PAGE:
“Neither at the time were champion but both had lots of good horses and were on the way to being champion trainers and I rode on the back of that wave. I had some wonderful days, came across some incredible horses and from the time I was 23 til I was about 33, I lived the dream. It was the best craic I ever had.

“There was the odd blow-up, the odd row. I guess I was lucky in that if I rode four losers for Paul on a Saturday, I’d end up back in Ireland on a Sunday and a couple of Willie’s would win. So he would find it hard to blame me. And vice versa. I could get beaten on all of Willie’s on a Thursday and turn up in Newbury on a Friday and ride five winners for Paul Nicholls. I was just lucky that one would hit form when the other wasn’t. There was the odd diplomatic call that had to be made, the odd occasion when I was at a meeting I didn’t want to be at, but I had to do it to keep the peace. But sure that’s politics, isn’t it?”

There is no hesitation in plumping for Kauto Star as the best horse he ever rode but it is notable that he nominates the recently-deceased Vautour as one who had to potential to match his fellow French-bred gelding.

“(Kauto Star) was an incredible horse. When you think it’s 10 years ago since he won the Betfair Chase, his first King George, the Gold Cup. He was a phenomenal horse. He had everything: pace, stamina, he was usually a good jumper but he was so durable. He had some very hard races, took some crashing falls and he always seemed to come back. He was the horse of a lifetime. I thought I found another one in Vautour but it wasn’t to be.”

Eventually, the grind and in particular, not getting back home to wife, Gillian and daughters Isabelle and Elsa wore thin. He doesn’t regret the decision to end his association with Nicholls, despite being utterly dominated on the gender scale at home following the birth in 2014 of Gemma on Aintree Grand National Day. An arm injury meant that Walsh was around to welcome her into the world.

He has continued to flourish and though the likes of McCoy, Paul Carberry, David Casey, John Cullen and other contemporaries have retired, he has no plans to call it quits. Barry Geraghty and Davy Russell are the closest to his generation now and there is an exciting crop following them through.

“You’re getting asked to 21sts again when I’m more used to being asked to 40ths” he jokes.

“Things have changed since I started riding. Incredibly so. I suppose (Richard) Dunwoody changed it in the beginning and AP brought it to another level. The fitness, the analysis, all the different things you do. The physiotherapy, the rehab. I do so much more of it now than I did do. Weight training, endurance training. You get into that as you get older because you have to, to stay with the younger lads coming behind you. My father-in-law always said ‘Youth is wasted on the young’ and I’m starting to believe him. You’d love to be able to go forever but I enjoy it so I want to do it as long as I can but you do have to work a bit harder as you get older.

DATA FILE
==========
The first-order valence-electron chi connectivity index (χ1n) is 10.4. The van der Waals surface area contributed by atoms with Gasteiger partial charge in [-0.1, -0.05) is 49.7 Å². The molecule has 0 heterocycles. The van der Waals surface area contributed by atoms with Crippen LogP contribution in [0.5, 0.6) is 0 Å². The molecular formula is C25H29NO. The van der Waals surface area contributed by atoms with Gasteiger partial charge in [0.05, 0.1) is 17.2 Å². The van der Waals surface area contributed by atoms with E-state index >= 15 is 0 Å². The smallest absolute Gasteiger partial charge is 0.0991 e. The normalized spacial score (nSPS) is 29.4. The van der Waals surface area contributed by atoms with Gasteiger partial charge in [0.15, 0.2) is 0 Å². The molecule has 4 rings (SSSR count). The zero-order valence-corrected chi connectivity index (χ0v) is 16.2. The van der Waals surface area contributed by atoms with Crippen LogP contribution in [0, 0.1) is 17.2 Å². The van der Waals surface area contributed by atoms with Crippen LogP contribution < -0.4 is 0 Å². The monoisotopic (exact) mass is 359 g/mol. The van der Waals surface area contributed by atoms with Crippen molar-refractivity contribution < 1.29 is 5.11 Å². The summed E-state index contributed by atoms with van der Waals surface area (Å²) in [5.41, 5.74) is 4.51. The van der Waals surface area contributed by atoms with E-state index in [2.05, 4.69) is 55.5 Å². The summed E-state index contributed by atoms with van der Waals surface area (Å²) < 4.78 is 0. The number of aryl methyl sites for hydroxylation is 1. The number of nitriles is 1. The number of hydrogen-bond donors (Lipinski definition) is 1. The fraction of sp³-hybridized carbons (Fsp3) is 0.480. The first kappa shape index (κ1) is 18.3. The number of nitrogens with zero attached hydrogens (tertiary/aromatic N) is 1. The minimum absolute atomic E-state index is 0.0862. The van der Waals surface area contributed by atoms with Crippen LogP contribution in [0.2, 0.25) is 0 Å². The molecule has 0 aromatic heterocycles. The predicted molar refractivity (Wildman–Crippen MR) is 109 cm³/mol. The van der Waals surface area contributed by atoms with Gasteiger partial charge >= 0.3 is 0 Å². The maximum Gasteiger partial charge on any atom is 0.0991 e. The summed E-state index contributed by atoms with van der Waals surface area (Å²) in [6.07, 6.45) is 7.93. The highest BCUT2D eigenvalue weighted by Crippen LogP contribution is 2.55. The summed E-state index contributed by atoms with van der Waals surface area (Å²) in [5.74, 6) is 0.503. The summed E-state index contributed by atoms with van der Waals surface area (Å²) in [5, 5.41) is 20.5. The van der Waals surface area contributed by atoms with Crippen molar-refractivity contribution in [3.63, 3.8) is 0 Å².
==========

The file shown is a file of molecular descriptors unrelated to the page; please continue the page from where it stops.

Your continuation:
“I was lucky enough to ride with some brilliant riders. I started in a generation of geniuses. Tactically, Charlie Swan was incredible. Physically, Richard Dunwoody was just an animal in what he could do and put himself through. Then you watched what AP did, how physically tough he was. You watched Dicky (Johnson), how unbelievably fit he was. You watched Paul Carberry, how relaxed and just naturally gifted he was. I looked up to all those guys and then you end up somewhere on a level playing field with them, looking at the lads coming in behind you.

“There are some great riders coming up but the unfortunate thing about a jump jockey is, you don’t know how good any of them are going to be until they get broke up and come back. That’s going to happen to all of us. Until you get broke up, you think it’s the greatest game in the world. It’s so simple. Then you get slapped. Your leg is wrapped around your ear. And then you realise how hard this is and it’s how they come back. It’s interesting to see when they come back what they are. There are so many prodigious talents until they get hurt and then it stops. That’s when you find out how good they are.”

He has had more than his share of serious injury (ruptured spleen that meant it needed to be removed, a fractured C6 vertebra, a crushed T7 vertebra in his neck, fractured and dislocated hip, several broken legs, broken ankles, dislocated shoulder, broken arm, fractured wrists, broken ribs, the garden-variety broken collarbone, ligament injuries and concussion) but he feels stronger than ever thanks to his fitness and conditioning regime. At this remove, he has no idea even if he will be in Leopardstown or Kempton on St Stephen’s Day but the only certainty is that he will have plenty of decisions to make, with Mullins entering in customary generous fashion.

He won’t get all his calls right, as many of them will be tight ones and Paul Townend, Danny Mullins and David Mullins will be among those to benefit. He won’t be perfect every time either. This is race-riding after all. But the best make the least mistakes and as long as he stays healthy, it will be a huge shock if he doesn’t move closer to the magical 200 mark for Grade 1 victories, by the beginning of 2017.


Ruby Walsh was in conversation with commentator, Dessie Scahill at the launch of the Lawlor’s Hotel Novice Hurdle Grade 1 Race Day, which will take place at Naas Racecourse on Sunday, January 8. 

This article appeared in the Kildare Nationalist in December 2016.